Measuring Hearing Aid Benefit With the APHAB Is This as Good as It Gets? Face-to-Face
Face-to-Face  |   November 01, 1995
Measuring Hearing Aid Benefit With the APHAB
 
Author Affiliations & Notes
  • Robert G. Paul
    Feature Editor, Face-to-Face, American Journal of Audiology
  • Robyn M. Cox, PhD
    School of Audiology and Speech-Language Pathology, The University of Memphis, 807 Jefferson Avenue, Memphis, TN 38105
    Professor
Article Information
Hearing Aids, Cochlear Implants & Assistive Technology / Face-to-Face
Face-to-Face   |   November 01, 1995
Measuring Hearing Aid Benefit With the APHAB
American Journal of Audiology, November 1995, Vol. 4, 10-13. doi:10.1044/1059-0889.0403.10
History: Received July 19, 1995 , Accepted August 21, 1995
 
American Journal of Audiology, November 1995, Vol. 4, 10-13. doi:10.1044/1059-0889.0403.10
History: Received July 19, 1995; Accepted August 21, 1995
Paul
Cox
Paul: The results shown by Ebinger, Holland, Holland, and Mueller (1995)  in a poster presentation at the 1995 American Academy of Audiology meeting caught my eye. They reported on the use of the APHAB as a means to assess whether there were differences in benefit between Class D and K-AMP completely-in-the-canal (CIC) hearing aids.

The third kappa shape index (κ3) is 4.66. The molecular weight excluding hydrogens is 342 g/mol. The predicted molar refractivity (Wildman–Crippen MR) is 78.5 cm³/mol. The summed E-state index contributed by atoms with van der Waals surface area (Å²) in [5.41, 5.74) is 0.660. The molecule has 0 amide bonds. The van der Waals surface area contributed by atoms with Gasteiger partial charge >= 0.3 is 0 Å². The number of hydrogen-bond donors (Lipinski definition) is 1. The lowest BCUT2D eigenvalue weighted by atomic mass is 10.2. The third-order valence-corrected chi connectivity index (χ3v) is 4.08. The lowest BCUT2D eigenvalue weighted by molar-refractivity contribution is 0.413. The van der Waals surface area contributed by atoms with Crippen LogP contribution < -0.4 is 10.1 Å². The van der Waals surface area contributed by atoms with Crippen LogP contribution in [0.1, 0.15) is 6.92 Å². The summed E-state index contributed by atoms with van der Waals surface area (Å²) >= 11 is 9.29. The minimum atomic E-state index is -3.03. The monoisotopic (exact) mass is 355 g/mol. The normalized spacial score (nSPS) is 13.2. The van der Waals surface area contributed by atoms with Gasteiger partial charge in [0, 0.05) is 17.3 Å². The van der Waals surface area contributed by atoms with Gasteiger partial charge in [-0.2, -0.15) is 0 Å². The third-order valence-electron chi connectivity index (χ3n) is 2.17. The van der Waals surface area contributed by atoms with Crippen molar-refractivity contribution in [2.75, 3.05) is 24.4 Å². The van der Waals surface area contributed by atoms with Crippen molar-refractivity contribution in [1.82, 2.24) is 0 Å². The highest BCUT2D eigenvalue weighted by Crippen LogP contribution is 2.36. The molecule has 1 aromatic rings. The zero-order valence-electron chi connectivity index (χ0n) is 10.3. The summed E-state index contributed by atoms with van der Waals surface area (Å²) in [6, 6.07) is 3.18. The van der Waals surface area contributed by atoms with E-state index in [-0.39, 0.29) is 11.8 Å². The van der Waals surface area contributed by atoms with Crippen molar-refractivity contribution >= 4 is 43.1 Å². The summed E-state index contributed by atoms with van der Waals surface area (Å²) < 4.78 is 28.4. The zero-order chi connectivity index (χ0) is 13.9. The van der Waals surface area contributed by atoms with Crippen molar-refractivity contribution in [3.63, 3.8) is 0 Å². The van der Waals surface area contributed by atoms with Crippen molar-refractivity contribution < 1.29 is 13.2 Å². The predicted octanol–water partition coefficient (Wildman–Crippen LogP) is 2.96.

What interested me was that their subjects seemed to experience the same percentage of problems across the four APHAB listening situations in the aided condition as did subjects in our study (Paul, Talley, Pleasants, & Usrey, 1994) in which we used the PHAB to compare the benefit obtained with each of four different hearing aid gain and output selection approaches. As in the Ebinger et al. study, some of the aids we used were K-AMP, but most were Class D integrated receivers; however, all of our aids were ITEs.
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